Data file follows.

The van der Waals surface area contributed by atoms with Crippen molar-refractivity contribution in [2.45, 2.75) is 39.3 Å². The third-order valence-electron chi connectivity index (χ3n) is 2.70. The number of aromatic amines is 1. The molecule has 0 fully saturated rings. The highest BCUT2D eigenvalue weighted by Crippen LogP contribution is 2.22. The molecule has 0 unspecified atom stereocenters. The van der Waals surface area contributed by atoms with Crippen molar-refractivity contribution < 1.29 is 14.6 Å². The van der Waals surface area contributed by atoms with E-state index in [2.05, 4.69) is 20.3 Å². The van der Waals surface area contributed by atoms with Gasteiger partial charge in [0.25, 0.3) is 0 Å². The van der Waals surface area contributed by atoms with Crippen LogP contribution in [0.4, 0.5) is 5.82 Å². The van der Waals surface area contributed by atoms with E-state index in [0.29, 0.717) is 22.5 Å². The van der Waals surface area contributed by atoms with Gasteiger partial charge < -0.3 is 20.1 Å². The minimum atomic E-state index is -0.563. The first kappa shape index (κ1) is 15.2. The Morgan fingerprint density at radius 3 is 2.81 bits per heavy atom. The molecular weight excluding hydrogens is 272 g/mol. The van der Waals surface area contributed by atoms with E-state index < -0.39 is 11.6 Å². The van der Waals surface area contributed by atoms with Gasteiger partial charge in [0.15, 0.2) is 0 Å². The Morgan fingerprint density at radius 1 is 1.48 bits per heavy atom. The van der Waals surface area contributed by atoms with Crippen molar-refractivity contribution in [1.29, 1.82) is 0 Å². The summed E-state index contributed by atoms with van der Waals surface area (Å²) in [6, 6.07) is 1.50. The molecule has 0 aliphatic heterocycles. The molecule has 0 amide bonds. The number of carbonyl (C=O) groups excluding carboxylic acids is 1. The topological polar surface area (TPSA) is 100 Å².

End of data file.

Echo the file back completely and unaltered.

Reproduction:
The van der Waals surface area contributed by atoms with Crippen molar-refractivity contribution in [2.45, 2.75) is 39.3 Å². The third-order valence-electron chi connectivity index (χ3n) is 2.70. The number of aromatic amines is 1. The molecule has 0 fully saturated rings. The highest BCUT2D eigenvalue weighted by Crippen LogP contribution is 2.22. The molecule has 0 unspecified atom stereocenters. The van der Waals surface area contributed by atoms with Crippen molar-refractivity contribution < 1.29 is 14.6 Å². The van der Waals surface area contributed by atoms with E-state index in [2.05, 4.69) is 20.3 Å². The van der Waals surface area contributed by atoms with Gasteiger partial charge in [0.25, 0.3) is 0 Å². The van der Waals surface area contributed by atoms with Crippen LogP contribution in [0.4, 0.5) is 5.82 Å². The van der Waals surface area contributed by atoms with E-state index in [0.29, 0.717) is 22.5 Å². The van der Waals surface area contributed by atoms with Gasteiger partial charge < -0.3 is 20.1 Å². The minimum atomic E-state index is -0.563. The first kappa shape index (κ1) is 15.2. The Morgan fingerprint density at radius 3 is 2.81 bits per heavy atom. The molecular weight excluding hydrogens is 272 g/mol. The van der Waals surface area contributed by atoms with E-state index < -0.39 is 11.6 Å². The van der Waals surface area contributed by atoms with Gasteiger partial charge in [0.15, 0.2) is 0 Å². The Morgan fingerprint density at radius 1 is 1.48 bits per heavy atom. The van der Waals surface area contributed by atoms with Crippen molar-refractivity contribution in [1.29, 1.82) is 0 Å². The summed E-state index contributed by atoms with van der Waals surface area (Å²) in [6, 6.07) is 1.50. The molecule has 0 aliphatic heterocycles. The molecule has 0 amide bonds. The number of carbonyl (C=O) groups excluding carboxylic acids is 1. The topological polar surface area (TPSA) is 100 Å².